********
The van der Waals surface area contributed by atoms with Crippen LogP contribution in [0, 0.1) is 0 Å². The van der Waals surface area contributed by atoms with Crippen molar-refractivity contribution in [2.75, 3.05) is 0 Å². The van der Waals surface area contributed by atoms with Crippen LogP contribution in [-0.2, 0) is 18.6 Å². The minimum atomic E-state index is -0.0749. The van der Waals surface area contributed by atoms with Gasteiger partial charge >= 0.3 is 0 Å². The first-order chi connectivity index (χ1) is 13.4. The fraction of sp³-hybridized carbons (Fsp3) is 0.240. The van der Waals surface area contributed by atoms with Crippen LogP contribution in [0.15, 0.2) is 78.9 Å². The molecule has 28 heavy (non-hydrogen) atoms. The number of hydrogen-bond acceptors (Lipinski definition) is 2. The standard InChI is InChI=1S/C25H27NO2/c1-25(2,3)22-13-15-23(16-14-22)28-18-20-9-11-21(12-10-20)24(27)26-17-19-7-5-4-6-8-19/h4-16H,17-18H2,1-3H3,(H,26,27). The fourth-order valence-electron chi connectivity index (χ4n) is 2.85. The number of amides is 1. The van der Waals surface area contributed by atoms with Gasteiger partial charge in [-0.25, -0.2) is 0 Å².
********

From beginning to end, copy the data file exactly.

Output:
The van der Waals surface area contributed by atoms with Crippen LogP contribution in [0, 0.1) is 0 Å². The van der Waals surface area contributed by atoms with Crippen molar-refractivity contribution in [2.75, 3.05) is 0 Å². The van der Waals surface area contributed by atoms with Crippen LogP contribution in [-0.2, 0) is 18.6 Å². The minimum atomic E-state index is -0.0749. The van der Waals surface area contributed by atoms with Gasteiger partial charge >= 0.3 is 0 Å². The first-order chi connectivity index (χ1) is 13.4. The fraction of sp³-hybridized carbons (Fsp3) is 0.240. The van der Waals surface area contributed by atoms with Crippen LogP contribution in [0.15, 0.2) is 78.9 Å². The molecule has 28 heavy (non-hydrogen) atoms. The number of hydrogen-bond acceptors (Lipinski definition) is 2. The standard InChI is InChI=1S/C25H27NO2/c1-25(2,3)22-13-15-23(16-14-22)28-18-20-9-11-21(12-10-20)24(27)26-17-19-7-5-4-6-8-19/h4-16H,17-18H2,1-3H3,(H,26,27). The fourth-order valence-electron chi connectivity index (χ4n) is 2.85. The number of amides is 1. The van der Waals surface area contributed by atoms with Gasteiger partial charge in [-0.25, -0.2) is 0 Å².